navy_shipsThe evening news reports there has been a complete blockade of the U.S. On the East Coast of the United States, Russian forces have instituted a naval and air blockade, similar to the one being imposed by China on our West Coast. A similar blockade has been set up on the borders of Canada and Mexico.

The blockade is somewhat porous. People are allowed to pass through freely (but only if they are not trying to enter the U.S. illegally). Exports from the U.S. also are unhindered. But all imported goods from every nation on earth are being kept out.

What would be your reaction? Well, naturally you’d cheer. This is great news! Someone has finally stopped the “invasion” of foreign products into our homeland. Without cheap imports flooding our market prices will have to rise, which means increased wages and better jobs. Factories will have to open since everything will need to be made in the good ol’ US of A. Unemployment will plummet since the demand for workers will spike. Our economy will soon be booming!

Wait, what’s that you say? You don’t think it’s a good idea? You say such provocation would be an act of war?

Okay, what if the blockade was limited. Instead of completely keeping out foreign goods, the blockading countriesmerely require importing countries to pay a “toll” of between 10 and 40 percent. And to keep the peace, the blockaders even give the money collected from the tolls to the U.S government. That would be almost as good, wouldn’t it? Maybe even better?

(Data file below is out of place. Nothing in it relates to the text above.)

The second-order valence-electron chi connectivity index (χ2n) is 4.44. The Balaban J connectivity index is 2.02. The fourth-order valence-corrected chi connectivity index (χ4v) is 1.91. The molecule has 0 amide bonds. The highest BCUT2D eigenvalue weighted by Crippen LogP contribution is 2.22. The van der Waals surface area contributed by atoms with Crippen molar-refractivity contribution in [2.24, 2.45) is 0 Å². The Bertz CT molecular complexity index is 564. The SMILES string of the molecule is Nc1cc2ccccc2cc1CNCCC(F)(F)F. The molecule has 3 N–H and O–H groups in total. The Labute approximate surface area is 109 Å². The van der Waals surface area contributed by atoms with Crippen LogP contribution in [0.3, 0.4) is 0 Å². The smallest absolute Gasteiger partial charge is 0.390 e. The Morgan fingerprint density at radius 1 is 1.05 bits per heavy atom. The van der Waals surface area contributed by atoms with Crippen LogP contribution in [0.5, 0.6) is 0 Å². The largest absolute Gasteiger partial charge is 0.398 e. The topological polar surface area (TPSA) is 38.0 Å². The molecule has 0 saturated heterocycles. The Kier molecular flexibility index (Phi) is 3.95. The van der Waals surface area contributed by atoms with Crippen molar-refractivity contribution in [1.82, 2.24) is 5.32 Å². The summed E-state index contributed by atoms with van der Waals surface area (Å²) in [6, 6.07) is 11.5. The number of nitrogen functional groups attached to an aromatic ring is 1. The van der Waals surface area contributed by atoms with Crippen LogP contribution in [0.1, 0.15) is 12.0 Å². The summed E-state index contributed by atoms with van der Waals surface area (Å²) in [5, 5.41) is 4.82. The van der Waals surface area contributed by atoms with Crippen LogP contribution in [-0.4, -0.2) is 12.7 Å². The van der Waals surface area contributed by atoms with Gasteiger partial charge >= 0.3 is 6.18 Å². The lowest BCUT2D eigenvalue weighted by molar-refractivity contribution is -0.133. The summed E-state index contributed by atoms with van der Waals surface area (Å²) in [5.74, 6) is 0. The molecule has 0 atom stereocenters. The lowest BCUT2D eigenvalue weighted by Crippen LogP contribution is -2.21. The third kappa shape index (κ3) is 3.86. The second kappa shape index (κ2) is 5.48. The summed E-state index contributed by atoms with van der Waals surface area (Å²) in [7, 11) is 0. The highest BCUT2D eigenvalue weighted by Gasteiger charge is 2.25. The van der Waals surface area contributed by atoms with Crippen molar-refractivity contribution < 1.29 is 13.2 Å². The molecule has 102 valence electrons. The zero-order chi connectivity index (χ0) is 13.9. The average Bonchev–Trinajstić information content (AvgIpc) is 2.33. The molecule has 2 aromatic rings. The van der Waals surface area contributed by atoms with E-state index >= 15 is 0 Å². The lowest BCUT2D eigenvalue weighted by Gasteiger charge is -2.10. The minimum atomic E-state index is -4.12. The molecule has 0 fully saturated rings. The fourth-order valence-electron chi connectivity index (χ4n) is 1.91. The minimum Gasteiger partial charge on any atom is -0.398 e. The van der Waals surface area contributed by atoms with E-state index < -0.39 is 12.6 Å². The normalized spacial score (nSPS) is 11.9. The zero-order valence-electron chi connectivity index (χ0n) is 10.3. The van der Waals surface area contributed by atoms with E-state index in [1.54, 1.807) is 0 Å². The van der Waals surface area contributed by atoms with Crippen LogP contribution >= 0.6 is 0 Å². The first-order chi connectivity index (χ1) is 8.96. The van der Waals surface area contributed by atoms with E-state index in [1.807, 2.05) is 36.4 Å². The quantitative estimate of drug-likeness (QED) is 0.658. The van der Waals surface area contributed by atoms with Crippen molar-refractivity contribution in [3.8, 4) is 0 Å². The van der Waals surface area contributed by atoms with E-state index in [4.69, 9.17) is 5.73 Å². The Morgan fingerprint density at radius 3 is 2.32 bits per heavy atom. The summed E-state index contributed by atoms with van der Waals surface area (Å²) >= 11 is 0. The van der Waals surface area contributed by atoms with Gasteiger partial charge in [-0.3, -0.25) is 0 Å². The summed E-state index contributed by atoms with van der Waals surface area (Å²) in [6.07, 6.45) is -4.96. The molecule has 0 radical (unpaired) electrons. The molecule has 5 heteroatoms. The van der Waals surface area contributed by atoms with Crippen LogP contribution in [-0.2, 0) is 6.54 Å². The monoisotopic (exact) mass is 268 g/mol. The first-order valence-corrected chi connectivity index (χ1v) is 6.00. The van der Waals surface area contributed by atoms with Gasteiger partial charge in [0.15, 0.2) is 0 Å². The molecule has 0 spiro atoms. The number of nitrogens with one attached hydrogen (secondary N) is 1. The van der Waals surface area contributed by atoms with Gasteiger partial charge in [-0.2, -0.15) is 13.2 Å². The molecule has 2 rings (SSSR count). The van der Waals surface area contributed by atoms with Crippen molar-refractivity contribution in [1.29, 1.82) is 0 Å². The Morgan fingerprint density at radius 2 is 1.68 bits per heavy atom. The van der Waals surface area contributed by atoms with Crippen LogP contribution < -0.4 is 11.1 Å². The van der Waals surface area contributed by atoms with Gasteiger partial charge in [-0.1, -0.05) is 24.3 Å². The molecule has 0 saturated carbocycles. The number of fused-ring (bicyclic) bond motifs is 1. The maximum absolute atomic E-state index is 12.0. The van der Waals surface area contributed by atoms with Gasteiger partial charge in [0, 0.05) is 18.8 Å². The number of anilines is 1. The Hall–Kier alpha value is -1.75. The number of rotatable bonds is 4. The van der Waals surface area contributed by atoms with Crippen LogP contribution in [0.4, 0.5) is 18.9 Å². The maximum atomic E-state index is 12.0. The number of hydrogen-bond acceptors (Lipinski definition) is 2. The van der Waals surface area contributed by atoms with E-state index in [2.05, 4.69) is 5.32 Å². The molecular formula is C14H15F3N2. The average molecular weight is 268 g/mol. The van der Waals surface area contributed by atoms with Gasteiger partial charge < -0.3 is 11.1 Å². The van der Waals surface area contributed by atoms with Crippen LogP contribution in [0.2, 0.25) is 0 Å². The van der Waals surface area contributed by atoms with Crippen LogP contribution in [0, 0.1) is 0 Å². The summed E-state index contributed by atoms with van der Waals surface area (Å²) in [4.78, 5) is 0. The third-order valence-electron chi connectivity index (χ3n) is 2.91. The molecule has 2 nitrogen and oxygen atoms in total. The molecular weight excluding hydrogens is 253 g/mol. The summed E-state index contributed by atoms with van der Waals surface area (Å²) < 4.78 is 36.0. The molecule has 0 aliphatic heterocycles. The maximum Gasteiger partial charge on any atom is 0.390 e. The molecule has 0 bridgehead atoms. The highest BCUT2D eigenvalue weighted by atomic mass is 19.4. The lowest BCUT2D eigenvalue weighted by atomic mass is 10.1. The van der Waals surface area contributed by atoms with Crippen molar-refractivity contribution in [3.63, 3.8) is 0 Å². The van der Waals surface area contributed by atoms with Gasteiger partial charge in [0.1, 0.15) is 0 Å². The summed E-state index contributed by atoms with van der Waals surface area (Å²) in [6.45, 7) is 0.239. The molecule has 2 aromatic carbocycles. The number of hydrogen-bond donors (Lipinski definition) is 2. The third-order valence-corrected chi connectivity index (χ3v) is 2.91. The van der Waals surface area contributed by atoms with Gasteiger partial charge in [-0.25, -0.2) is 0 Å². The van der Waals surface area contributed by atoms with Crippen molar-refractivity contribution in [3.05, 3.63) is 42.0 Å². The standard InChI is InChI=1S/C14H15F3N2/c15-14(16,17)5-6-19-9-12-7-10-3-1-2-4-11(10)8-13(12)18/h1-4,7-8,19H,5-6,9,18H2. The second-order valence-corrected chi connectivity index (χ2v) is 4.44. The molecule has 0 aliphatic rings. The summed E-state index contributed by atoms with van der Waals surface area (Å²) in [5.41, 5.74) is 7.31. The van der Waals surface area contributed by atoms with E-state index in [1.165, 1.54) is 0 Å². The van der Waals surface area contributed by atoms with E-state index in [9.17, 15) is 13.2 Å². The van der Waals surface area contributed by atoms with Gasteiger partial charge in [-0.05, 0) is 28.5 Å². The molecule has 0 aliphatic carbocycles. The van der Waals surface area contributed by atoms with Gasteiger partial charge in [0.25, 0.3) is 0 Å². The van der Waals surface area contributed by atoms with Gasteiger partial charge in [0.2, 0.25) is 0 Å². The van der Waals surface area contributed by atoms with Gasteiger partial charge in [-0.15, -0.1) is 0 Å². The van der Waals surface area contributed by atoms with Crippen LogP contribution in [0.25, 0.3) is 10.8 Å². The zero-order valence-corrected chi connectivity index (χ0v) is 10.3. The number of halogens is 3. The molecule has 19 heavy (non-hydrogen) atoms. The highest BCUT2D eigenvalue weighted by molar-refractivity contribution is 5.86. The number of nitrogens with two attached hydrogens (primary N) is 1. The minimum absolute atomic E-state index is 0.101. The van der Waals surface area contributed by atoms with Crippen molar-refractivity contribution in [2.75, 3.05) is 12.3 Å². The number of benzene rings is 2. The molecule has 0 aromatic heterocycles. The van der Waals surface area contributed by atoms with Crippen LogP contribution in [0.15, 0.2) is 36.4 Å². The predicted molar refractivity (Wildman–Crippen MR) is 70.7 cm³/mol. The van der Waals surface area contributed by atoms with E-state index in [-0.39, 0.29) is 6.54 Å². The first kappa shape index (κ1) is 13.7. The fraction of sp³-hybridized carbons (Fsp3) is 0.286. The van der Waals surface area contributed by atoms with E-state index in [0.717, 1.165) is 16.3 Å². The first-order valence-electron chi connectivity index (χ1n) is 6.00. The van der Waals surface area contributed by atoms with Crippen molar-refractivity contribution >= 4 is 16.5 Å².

No? You still say the blockade would be an act of war? That it’d make us all worse off than before?

Of course, you’d be right. A naval blockade by foreign countries would hinder, not help, our economy. So why do we allow in peace what we oppose in war?

That was the question asked in the 19th century by the American economist Henry George. In his book Protection or Free Trade, George explained how voluntary governmental restrictions on trade are the same as blockades in a time of war by foreign nations:

Trade is not invasion. It does not involve aggression on one side and resistance on the other, but mutual consent and gratification. There cannot be a trade unless the parties to it agree, any more than there can be a quarrel unless the parties to it differ. England, we say, forced trade with the outside world upon China, and the United States upon Japan. But, in both cases, what was done was not to force the people to trade, but to force their governments to let them. If the people had not wanted to trade, the opening of the ports would have been useless.